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Template:For Senjak (Template:Lang-sr, Template:IPA-sh) is an urban neighborhood of Belgrade, the capital city of Serbia. Located in Savski Venac, one of the three municipalities that constitute the very center of the city, it is an affluent and distinguished neighborhood lavished with embassies, diplomatic residences, and mansions. Senjak is generally considered one of the wealthiest parts of Belgrade.

History and etymology

Before it became interesting to Belgrade's upper classes, Senjak was an excellent natural lookout. As many farmers kept their hay throughout the entire city, fires were quite frequent, so it was ordered for hay to be collected and kept in one place, and the area of modern Senjak was chosen, apparently also getting its name in the process (from the word seno, Serbian for hay). A more romantic theory of the neighborhood's name (from the word sena, Serbian for 'shade' or 'shadow') confronts the former theory.

Senjak originally belonged to the former municipality of Top?idersko Brdo, which in 1957 merged with the municipality of Zapadni Vra?ar to create the municipality of Savski Venac.

During the 1999 NATO bombing of Serbia, a number of buildings in the neighborhood such as the Swiss ambassador's residence were damaged or affected by the conflict.

The first tram link established in Belgrade was from the Kalemegdan fortress to Senjak.


Senjak is located 3 km south-west of downtown Belgrade, on top of the hilly cliff-like crest of the western slopes of Top?idersko Brdo, overlooking Belgrade Fair right below and the Sava river (from which, at the closest point, Senjak is only 100 meters away). It borders the neighborhoods of Top?ider and Careva ?uprija (south), Mostar (north), Prokop and Dedinje (east). The triangularly shaped neighborhood has many smaller streets but it is bounded by two wide boulevards, named after Serbian army vojvodas from World War I: Vojvoda Miši? and Vojvoda Putnik. The population of Senjak (local community Top?idersko Brdo-Senjak) was 7,249 in 2002.


Just like the neighboring Dedinje, Senjak is generally considered among Belgraders as one of the richest neighborhoods in the city. After 1945, it shared much of the same fate as Dedinje: when Communists took over, they declared almost all former residents as state enemies and forced them out of their mansions, so the new Communist political and military elite moved in. Some measures in removing the former high class were brutal as only those who fled the country stayed alive. Those unlucky were taken into a nearby woods and shot, with their remains lying in unmarked graves for decades until they were exposed by construction workers clearing trees for a new soccer field.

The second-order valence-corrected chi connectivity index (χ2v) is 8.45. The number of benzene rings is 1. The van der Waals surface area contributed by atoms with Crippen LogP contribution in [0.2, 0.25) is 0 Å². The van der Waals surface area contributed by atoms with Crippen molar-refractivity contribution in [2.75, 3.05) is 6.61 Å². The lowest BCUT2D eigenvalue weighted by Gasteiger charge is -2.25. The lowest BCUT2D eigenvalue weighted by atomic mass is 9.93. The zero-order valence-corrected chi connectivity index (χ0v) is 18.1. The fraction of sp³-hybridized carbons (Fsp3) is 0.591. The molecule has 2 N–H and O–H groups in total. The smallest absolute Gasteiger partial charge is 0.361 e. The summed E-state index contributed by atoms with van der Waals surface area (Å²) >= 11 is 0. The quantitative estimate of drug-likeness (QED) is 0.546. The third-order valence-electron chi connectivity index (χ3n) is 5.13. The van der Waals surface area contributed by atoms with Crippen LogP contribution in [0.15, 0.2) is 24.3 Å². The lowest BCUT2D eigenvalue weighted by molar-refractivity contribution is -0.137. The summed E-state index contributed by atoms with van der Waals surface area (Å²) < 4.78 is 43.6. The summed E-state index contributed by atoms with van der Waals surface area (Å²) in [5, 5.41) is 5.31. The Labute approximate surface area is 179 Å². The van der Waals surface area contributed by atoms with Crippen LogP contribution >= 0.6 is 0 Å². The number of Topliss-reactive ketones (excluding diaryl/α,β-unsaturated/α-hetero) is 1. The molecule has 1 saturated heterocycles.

Some of the main points of interest in the area are:

  • Military Academy; after World War I, military academy was constructed by orders of King Peter I. The academy's building is majestic, with heavy cream-colored walls and tall windows. During World War II the occupational German forces made it the headquarters for their military operations in the Balkans. The Allies bombed the neighborhood during the war in order to destroy the headquarters and the bridge over the Sava, but they didn't manage to hit it or cause any damage to the building or the bridge.
  • House of King Peter; a vacant summer house of King Peter I, it stands across the soccer field of "FK Grafi?ar" and close to the building of the military academy.
  • Museum of African Art; it was established from the private collection of a Yugoslav diplomat, and contains many rare pieces.
  • Museum of Toma Rosandi?; located in the house, where the famous sculptor lived and worked until his death, was built by himself in 1929, and now holds a unique collection that is, unfortunately, not open to public, except on certain days (such as The Museum Night).
  • Ecole Française de Belgrade, an international French school founded in 1951. The school is composed of a nursery school, an elementary school, a middle school and a high school.
  • Senjak Gymnastics Club, which was a starting point for the future career of the renowned Yugoslav rhythmic gymnast Milena Reljin.
  • The Archives of Yugoslavia and stadium and restaurant "FK Grafi?ar", both in the vicinity of Top?iderska zvezda, small roundabout with streets spreading in all directions connecting Senjak, Dedinje, downtown Belgrade, Top?ider and further to the south (Kanarevo Brdo, Rakovica, etc.).
  • Two state protected trees of the Himalayan white pine, native to Afghanistan and Himalaya. They were planted in 1929, in the yard of the family of the famous scientist Milutin Milankovi?, in the Žanke Stoki? street.
  • The westernmost section of Senjak, called Gospodarska Mehana (Template:Lang-sr) after the oldest operational kafana in Belgrade (founded in 1820 in the then periphery of the city), occupies the slopes descending to the Sava river, just across the southern end of Belgrade Fair and north of the Top?ider river's mouth into the Sava. In the early 19th century it had its own customs house and was a stop for the ferry which transported pigs across the Sava into Austria.
  • BIGZ building
  • Faculty of Economics, Finance and Administration (member of Singidunum University)
  • International School of Belgrade



External links